Academic journal article Journal of Family Studies

Impact of Financial and Employment Status on the Co-Parenting of Divorcing Couples in Israel

Academic journal article Journal of Family Studies

Impact of Financial and Employment Status on the Co-Parenting of Divorcing Couples in Israel

Article excerpt

Abstract

The study examines the association between the financial and employment status of 71 Israeli couples in the process of divorce and their co-parenting, as measured by participation in their children's lives, communication about their children, consideration for the other parent's childcare needs, and inter-spousal tension and hostility. Its findings show that each parent's self-reported financial status was associated with both their own and the other parent's co- parenting. Most predominantly, its findings point to the differential effects financial status and employment have on divorcing mothers and fathers. These findings are discussed in relation to the "gender contract" still prevalent among many parental units in Israel. Conclusions emphasizing the importance of relating to financial issues during the divorce process itself are presented, alongside their derivative implications for practitioners and policy makers.

Key words: financial status; employment; divorcing couple; co-parenting; gender contract

INTRODUCTION

Literature on divorce consistently reflects its differential effects on women and men, both financially and emotionally: Following divorce, women tend to experience more severe and longer lasting financial losses than men (e.g., Gadalla, 2009; Jansen, Mortelmans, & Snoeckx, 2009), as well as more immediate emotional distress (e.g., Amato, 2000; Cantor & Slater, 1995). Some studies link these differential outcomes to gender differences in post-divorce adjustment. In most cases, mothers retain custody of and primary responsibility for the children, hence shouldering a greater financial burden than before the divorce, alongside more emotional difficulties and a more limited ability to spend much time working outside the home. Existing literature tells us little, however, about how the financial status of couples in the midst of the divorce process affects their parenting. This paper strives to shed light on this scarcely examined subject.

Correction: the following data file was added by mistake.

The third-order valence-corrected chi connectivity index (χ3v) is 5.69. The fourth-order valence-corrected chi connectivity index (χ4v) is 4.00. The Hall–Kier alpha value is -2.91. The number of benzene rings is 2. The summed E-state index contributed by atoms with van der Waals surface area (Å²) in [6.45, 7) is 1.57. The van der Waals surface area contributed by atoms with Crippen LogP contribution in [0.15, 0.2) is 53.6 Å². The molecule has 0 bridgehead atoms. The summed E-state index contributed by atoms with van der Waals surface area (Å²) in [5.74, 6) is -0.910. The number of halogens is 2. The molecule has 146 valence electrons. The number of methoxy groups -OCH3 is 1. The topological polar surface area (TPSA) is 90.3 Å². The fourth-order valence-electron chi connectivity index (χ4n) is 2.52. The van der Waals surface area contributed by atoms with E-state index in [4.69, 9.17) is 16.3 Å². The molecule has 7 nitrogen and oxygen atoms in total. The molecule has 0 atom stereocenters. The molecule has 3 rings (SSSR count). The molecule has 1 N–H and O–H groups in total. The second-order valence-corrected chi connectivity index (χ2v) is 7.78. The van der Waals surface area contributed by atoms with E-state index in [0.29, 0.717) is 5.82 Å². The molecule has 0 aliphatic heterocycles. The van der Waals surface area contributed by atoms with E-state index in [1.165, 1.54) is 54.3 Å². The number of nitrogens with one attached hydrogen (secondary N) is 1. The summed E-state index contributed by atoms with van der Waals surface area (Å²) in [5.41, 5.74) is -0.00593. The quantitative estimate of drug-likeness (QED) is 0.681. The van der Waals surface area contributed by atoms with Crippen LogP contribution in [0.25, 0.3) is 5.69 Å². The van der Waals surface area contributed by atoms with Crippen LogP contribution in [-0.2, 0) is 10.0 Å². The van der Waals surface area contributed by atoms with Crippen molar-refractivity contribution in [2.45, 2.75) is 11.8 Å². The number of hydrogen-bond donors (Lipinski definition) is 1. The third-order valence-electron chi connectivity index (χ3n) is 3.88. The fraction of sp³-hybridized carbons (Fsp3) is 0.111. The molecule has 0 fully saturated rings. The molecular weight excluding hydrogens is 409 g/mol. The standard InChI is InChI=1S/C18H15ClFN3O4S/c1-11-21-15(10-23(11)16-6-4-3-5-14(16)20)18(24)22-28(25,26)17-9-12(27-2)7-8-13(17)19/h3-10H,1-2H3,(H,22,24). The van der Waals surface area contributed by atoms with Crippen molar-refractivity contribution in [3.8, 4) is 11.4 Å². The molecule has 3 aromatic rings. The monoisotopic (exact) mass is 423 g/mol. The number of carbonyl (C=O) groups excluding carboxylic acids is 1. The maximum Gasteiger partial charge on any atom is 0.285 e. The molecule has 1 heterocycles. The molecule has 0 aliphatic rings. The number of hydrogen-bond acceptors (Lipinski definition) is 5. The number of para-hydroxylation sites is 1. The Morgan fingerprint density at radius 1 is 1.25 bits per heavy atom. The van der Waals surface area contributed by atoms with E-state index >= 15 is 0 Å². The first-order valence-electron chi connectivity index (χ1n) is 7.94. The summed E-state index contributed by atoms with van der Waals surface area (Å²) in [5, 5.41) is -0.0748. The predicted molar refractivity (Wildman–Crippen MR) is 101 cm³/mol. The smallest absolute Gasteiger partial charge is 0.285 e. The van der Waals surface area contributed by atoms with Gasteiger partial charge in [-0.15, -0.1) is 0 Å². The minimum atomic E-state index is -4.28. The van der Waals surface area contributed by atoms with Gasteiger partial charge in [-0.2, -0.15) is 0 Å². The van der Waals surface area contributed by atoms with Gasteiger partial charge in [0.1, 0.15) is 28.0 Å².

The divorcing period

The divorcing period, roughly defined for the purpose of this article as starting when the issue of dismantling the marriage is raised and ending with legal divorce, may be a long and trying time that is highly stressful for parents and children alike (e.g., Emery, 1994). It is a period of great uncertainty, when many spouses must make a myriad of decisions while coping with the pain of separation and a multitude of other losses, feelings of failure and guilt, sadness and anxiety, anger and ambivalence. It is also a time when individuals begin the difficult psychological task of separating their spousal role from their parental role so that they can continue to parent jointly even when they cease to be husband and wife (Madden-Derdich, Leonard, & Christopher, 1999). It is widely held that the way in which a couple manages its breakup may affect post-divorce adjustment and the ability to co-parent beneficially (e.g., Fischer, DeGraaf, & Kalmijn, 2005).

Not surprisingly, a considerable body of literature deals with the different aspects and problems accompanying the divorcing period. Such literature covers the stresses of the period and the challenges it poses (e.g., Granvold, 2000a, 2000b), the conflict that characterizes it among many couples, and couples' reasons for divorcing (e.g., Amato & Previti, 2003; Gigy & Kelly, 1992). Regretfully, most of the literature on the divorcing process itself is solely descriptive. Empirical literature in this field is sparse and focuses mainly on high conflict families (e.g., Jaffe, Johnston, Crooks, & Bala, 2008) or on the impact of specific features of the divorce process (e.g., duration of the legal process) on post-divorce adjustment (e.g., Cohen, Savaya, & Tall, 2007). Bay and Braver's (1990) study of the impact of perceived control over the divorce settlement process on synchronic interparental conflict is a rare exception to this custom. …

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